Home / News Features / John Doe #2 Looking at Walker’s Campaign Committee and Dozens of Conservative Groups
Wednesday, Nov. 20, 2013

John Doe #2 Looking at Walker’s Campaign Committee and Dozens of Conservative Groups

Wisconsin Club for Growth, WMC, Rove and Koch groups

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According to a weekend report in the Wall Street Journal, the new John Doe investigation into special interest spending in the 2011 and 2012 Wisconsin recalls is wider than first thought.

The newspaper reported that special prosecutor Francis Schmitz, a former federal prosecutor who President George W. Bush had considered for a U.S. Attorney appointment, has sent subpoenas to “dozens” of conservative groups, including Gov. Scott Walker’s campaign committee.

Up to 29 conservative groups are in the prosecutor’s sights, including the state’s big business lobby, the Wisconsin Manufacturers and Commerce (WMC); the free market advocacy group Wisconsin Club for Growth; Karl Rove’s American Crossroads; the state chapter of the Koch brothers-launched tea party Astroturf group Americans for Prosperity; the anti-gay Wisconsin Family Action; and Dick Morris’s League of American Voters.

“The subpoenas don’t spell out a specific allegation, but the demands suggest the government may be pursuing a theory of illegal campaign coordination by independent groups during the recall election,” the unsigned article states. “If prosecutors are pursuing a theory that independent conservative groups coordinated with candidate campaigns during the recall, their goal may be to transform the independent expenditures into candidate committees after the fact, requiring revision of campaign-finance disclosures and possible criminal charges.”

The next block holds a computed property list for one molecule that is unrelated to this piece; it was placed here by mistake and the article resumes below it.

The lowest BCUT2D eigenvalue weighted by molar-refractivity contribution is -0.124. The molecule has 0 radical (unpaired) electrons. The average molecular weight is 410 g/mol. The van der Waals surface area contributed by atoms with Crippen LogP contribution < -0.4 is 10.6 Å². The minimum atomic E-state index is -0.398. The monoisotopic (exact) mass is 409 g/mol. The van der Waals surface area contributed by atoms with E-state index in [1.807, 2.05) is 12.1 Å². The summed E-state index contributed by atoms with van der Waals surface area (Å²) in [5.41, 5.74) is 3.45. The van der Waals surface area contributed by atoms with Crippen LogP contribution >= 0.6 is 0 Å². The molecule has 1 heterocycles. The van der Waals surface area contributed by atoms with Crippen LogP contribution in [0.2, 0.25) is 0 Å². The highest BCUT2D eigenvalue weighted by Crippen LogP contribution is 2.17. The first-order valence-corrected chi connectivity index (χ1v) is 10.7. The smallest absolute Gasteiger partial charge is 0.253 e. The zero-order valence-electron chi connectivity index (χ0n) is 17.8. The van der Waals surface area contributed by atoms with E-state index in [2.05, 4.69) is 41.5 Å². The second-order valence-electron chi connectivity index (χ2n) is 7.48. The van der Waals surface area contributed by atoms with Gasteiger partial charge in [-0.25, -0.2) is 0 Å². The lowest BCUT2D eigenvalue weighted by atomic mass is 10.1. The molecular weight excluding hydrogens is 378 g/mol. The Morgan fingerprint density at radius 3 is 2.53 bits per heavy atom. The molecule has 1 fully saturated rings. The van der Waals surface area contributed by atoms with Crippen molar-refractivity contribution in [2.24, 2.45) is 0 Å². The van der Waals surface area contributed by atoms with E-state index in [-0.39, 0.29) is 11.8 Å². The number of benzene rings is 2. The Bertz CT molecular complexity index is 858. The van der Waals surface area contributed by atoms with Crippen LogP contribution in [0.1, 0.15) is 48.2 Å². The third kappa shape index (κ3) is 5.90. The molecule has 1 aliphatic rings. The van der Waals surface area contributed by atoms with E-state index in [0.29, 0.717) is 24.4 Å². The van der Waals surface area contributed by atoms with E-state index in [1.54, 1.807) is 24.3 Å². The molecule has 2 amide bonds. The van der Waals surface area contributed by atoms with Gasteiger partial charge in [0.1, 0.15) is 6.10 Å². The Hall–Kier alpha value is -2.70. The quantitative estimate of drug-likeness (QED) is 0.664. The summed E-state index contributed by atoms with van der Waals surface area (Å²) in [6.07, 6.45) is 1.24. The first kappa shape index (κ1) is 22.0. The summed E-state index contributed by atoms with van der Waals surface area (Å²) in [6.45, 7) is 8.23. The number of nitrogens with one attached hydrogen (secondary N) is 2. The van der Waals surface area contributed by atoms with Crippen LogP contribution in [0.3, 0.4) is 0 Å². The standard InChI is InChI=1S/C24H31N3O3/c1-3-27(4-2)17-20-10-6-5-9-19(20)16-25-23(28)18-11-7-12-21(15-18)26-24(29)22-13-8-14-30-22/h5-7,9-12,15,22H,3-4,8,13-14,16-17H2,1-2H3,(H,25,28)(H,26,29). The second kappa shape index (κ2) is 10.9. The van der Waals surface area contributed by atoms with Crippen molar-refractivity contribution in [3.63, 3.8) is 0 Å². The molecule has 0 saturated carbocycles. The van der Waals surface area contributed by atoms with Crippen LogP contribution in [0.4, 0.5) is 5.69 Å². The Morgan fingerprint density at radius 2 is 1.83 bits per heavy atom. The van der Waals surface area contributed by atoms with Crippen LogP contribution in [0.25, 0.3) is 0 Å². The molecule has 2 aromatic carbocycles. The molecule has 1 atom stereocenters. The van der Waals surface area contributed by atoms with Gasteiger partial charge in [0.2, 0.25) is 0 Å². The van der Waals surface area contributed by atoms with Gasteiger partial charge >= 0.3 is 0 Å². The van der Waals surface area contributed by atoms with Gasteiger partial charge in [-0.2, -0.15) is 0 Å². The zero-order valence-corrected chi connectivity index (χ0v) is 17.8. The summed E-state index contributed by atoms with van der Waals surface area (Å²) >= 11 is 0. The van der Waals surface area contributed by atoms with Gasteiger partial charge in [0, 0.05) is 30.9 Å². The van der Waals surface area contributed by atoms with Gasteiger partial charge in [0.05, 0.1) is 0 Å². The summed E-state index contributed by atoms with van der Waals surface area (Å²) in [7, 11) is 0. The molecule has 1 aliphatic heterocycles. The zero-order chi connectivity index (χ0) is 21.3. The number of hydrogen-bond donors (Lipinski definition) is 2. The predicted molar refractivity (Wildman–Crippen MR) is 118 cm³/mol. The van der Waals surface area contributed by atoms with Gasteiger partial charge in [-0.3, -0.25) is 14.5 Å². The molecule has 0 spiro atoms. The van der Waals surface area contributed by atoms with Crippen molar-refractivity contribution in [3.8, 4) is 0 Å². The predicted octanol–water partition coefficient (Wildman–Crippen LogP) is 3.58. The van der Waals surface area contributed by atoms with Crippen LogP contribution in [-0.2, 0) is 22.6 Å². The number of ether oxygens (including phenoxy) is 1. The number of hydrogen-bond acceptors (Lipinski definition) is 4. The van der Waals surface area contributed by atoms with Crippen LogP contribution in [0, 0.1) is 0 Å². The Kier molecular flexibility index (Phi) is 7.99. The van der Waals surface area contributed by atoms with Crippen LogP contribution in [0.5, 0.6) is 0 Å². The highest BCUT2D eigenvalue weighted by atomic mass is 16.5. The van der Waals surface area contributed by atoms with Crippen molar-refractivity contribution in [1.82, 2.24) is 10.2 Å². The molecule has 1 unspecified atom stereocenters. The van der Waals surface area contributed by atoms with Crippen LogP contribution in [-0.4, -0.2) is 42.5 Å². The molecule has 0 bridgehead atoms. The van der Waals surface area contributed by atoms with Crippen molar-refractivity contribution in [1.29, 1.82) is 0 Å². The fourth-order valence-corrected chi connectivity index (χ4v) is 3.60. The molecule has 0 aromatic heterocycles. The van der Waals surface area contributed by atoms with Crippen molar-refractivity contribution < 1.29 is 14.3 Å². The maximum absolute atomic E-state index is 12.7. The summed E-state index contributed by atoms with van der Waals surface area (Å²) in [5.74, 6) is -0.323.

Eric O’Keefe, a director of the Sun Prairie-based Wisconsin Club for Growth, confirmed that he received a subpoena in early October and that “at least three of the targets had their homes raided at dawn, with law-enforcement officers turning over belongings to seize computers and files,” the Journal reported.

As the Shepherd reported exclusively last week, Wisconsin Club for Growth received $225,000 from the Koch-connected Center to Protect Patient Rights in 2011; the Phoenix-based group just paid a record-breaking fine in California for failing to disclose its donors.

According to its 2011 tax filings, Wisconsin Club for Growth sent $4.6 million to Citizens for Strong America, a phony interest ad group that operates out of a post office box in Columbia County, in central Wisconsin. Citizens for a Strong America has ties to Americans for Prosperity operative John Connors and the wife of the Club for Growth’s spokesman.

 

Wisconsin Club for Growth’s Close Ties to Walker

Not surprisingly, the Rupert Murdoch-owned Wall Street Journal attacked the new John Doe investigation as a “political speech raid” and alleges that it’s timed to support Democrat Mary Burke’s campaign for governor in 2014.

But the groups named in the report have longstanding ties to Walker and were heavily involved in supporting him and his fellow Republicans in the 2011 and 2012 recalls. It appears that the John Doe is looking at how closely intertwined these groups were during the recall period.

For example, O’Keefe’s Wisconsin Club for Growth spent an estimated $9.1 million on the recalls, according to the Wisconsin Democracy Campaign. Its longtime spokesman is R.J. Johnson, who also worked as an advisor to Walker’s gubernatorial campaign and beyond. Walker’s campaign paid R.J. Johnson and Associates more than $130,000 between July 2009 and January 2012.